Royals join forces with red top Sun

It could well be the most significant brand and media partnership in the entire history of PR.

Ian Monk
Ian Monk

A deal pairing the British royal family and the British Armed Forces with The Sun could be the stuff of publicists' wildest fantasies.

Yet it happened last week with the launch of The Sun Military Awards (The Millies), which have the fulsome personal endorsement of Prince Charles.

Against a half-page picture of himself in full military regalia, the newspaper published the prince's 500-word first-person endorsement beginning: 'I am delighted and proud to lend my support to The Sun's Military Awards ...' The prince also recounted his parental pride and anxiety at Harry's time in Afghanistan and William's military service.

Presumably the PR deal-makers on both sides must have minutely calculated the likely benefits to their respective 'brands'. For The Sun, it is a no-brainer. Its gongs will generate mass televised publicity and drive sales among the Armed Forces' millions of supporters. It will also create a priceless flow of exclusive headlines and pictures of front line bravery as well as special relationships with royals and the military.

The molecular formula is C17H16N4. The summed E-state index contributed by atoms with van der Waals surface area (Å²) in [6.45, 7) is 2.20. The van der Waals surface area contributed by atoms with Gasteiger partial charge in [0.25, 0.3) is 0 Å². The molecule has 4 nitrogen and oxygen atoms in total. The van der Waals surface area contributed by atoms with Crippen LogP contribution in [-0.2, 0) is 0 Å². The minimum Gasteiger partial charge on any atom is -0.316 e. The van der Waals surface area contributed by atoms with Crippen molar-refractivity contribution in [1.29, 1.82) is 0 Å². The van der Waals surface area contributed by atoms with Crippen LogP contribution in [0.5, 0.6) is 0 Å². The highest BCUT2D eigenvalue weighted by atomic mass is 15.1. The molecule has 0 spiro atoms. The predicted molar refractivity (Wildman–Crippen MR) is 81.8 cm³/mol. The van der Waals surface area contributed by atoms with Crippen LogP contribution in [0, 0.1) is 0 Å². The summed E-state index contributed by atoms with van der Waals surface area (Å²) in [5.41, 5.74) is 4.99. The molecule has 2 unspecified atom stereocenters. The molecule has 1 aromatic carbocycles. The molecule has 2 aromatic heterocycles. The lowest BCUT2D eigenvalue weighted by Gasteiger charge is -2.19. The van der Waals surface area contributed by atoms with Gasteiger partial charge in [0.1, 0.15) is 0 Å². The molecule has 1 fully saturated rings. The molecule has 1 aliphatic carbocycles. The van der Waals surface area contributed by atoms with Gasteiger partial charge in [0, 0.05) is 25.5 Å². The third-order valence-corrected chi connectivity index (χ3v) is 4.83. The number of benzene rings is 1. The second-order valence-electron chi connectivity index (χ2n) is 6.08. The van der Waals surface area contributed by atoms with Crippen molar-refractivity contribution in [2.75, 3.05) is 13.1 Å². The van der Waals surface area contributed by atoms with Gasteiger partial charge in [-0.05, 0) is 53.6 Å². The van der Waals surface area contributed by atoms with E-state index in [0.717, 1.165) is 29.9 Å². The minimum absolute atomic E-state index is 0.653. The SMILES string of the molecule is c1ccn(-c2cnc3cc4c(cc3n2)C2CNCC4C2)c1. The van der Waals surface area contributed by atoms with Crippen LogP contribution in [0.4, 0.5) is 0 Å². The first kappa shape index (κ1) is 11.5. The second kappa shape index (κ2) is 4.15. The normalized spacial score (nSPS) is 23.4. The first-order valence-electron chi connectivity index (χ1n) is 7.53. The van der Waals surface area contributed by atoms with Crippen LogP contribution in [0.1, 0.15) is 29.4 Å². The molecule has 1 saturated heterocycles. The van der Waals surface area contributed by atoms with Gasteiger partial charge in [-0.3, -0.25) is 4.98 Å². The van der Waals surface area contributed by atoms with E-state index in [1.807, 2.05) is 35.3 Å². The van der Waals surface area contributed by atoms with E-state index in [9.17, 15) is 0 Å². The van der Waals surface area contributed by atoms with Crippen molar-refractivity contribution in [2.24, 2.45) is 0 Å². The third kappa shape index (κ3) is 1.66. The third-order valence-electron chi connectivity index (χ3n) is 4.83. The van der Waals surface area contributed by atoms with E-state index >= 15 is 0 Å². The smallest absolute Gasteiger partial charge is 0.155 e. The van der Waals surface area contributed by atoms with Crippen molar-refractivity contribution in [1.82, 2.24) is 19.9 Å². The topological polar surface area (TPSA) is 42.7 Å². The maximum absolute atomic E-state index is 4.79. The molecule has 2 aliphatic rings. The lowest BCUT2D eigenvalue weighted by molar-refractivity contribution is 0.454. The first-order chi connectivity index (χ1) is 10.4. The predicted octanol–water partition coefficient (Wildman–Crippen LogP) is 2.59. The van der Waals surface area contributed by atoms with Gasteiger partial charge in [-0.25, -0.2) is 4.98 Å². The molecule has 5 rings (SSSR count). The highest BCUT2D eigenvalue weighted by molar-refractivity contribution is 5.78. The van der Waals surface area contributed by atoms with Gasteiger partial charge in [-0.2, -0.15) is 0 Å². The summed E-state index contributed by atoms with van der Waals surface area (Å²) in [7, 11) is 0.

For the media brokers working for the princes and the MoD, the calculations must have been more complex. Presumably they believe the deal will bring a long-term favourable Sun spotlight on their clients, leading, in turn, to higher public approval ratings.

The MoD almost certainly got its calculations correct. But did the royals? Just how much exclusive goodwill might the paper expect for its plugging of Charles, William and Harry?

Interestingly, The Sun's splash story on the day it announced The Millies featured royalty. 'Sexy Kate And Wills snaps stolen' told how a plot to sell them to The Sun was smashed by the paper turning in the vendor to the police. On another day the red top would have paid the £50,000 price, published the pictures and sold a pile of extra copies. On this historic day it played the role of law-abiding informer. Another favour owed on an intriguing PR balance sheet?

- Ian Monk is founder of Ian Monk Associates and a former executive at the Daily Mail and The Sun.

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